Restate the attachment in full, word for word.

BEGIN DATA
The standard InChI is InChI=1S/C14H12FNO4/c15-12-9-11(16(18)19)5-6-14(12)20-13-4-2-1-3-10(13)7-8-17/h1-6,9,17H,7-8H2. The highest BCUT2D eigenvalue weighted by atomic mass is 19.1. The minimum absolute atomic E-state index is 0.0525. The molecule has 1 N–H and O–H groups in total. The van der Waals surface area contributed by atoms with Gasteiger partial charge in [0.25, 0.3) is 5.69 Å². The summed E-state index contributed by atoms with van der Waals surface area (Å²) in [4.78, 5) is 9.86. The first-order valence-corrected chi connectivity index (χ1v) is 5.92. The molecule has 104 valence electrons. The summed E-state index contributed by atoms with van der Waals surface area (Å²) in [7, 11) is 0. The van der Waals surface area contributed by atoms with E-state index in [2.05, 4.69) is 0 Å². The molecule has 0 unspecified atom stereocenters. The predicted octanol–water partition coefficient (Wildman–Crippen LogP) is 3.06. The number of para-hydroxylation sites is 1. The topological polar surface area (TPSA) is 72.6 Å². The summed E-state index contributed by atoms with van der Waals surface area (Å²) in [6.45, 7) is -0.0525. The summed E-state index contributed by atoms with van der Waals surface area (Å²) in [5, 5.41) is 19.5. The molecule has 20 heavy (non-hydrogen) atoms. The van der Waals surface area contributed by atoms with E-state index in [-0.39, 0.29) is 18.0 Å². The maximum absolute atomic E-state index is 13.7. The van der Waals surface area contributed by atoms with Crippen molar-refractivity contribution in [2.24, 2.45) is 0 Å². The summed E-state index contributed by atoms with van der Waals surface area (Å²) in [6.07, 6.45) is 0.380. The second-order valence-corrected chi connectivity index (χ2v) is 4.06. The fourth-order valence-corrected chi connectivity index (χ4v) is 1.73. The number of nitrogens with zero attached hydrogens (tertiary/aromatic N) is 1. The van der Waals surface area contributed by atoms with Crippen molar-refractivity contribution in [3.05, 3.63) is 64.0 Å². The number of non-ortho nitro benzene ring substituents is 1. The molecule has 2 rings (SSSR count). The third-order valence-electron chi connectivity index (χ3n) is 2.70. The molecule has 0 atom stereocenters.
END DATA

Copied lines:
The standard InChI is InChI=1S/C14H12FNO4/c15-12-9-11(16(18)19)5-6-14(12)20-13-4-2-1-3-10(13)7-8-17/h1-6,9,17H,7-8H2. The highest BCUT2D eigenvalue weighted by atomic mass is 19.1. The minimum absolute atomic E-state index is 0.0525. The molecule has 1 N–H and O–H groups in total. The van der Waals surface area contributed by atoms with Gasteiger partial charge in [0.25, 0.3) is 5.69 Å². The summed E-state index contributed by atoms with van der Waals surface area (Å²) in [4.78, 5) is 9.86. The first-order valence-corrected chi connectivity index (χ1v) is 5.92. The molecule has 104 valence electrons. The summed E-state index contributed by atoms with van der Waals surface area (Å²) in [7, 11) is 0. The van der Waals surface area contributed by atoms with E-state index in [2.05, 4.69) is 0 Å². The molecule has 0 unspecified atom stereocenters. The predicted octanol–water partition coefficient (Wildman–Crippen LogP) is 3.06. The number of para-hydroxylation sites is 1. The topological polar surface area (TPSA) is 72.6 Å². The summed E-state index contributed by atoms with van der Waals surface area (Å²) in [6.45, 7) is -0.0525. The summed E-state index contributed by atoms with van der Waals surface area (Å²) in [5, 5.41) is 19.5. The molecule has 20 heavy (non-hydrogen) atoms. The van der Waals surface area contributed by atoms with E-state index in [-0.39, 0.29) is 18.0 Å². The maximum absolute atomic E-state index is 13.7. The van der Waals surface area contributed by atoms with Crippen molar-refractivity contribution in [2.24, 2.45) is 0 Å². The summed E-state index contributed by atoms with van der Waals surface area (Å²) in [6.07, 6.45) is 0.380. The second-order valence-corrected chi connectivity index (χ2v) is 4.06. The fourth-order valence-corrected chi connectivity index (χ4v) is 1.73. The number of nitrogens with zero attached hydrogens (tertiary/aromatic N) is 1. The van der Waals surface area contributed by atoms with Crippen molar-refractivity contribution in [3.05, 3.63) is 64.0 Å². The number of non-ortho nitro benzene ring substituents is 1. The molecule has 2 rings (SSSR count). The third-order valence-electron chi connectivity index (χ3n) is 2.70. The molecule has 0 atom stereocenters.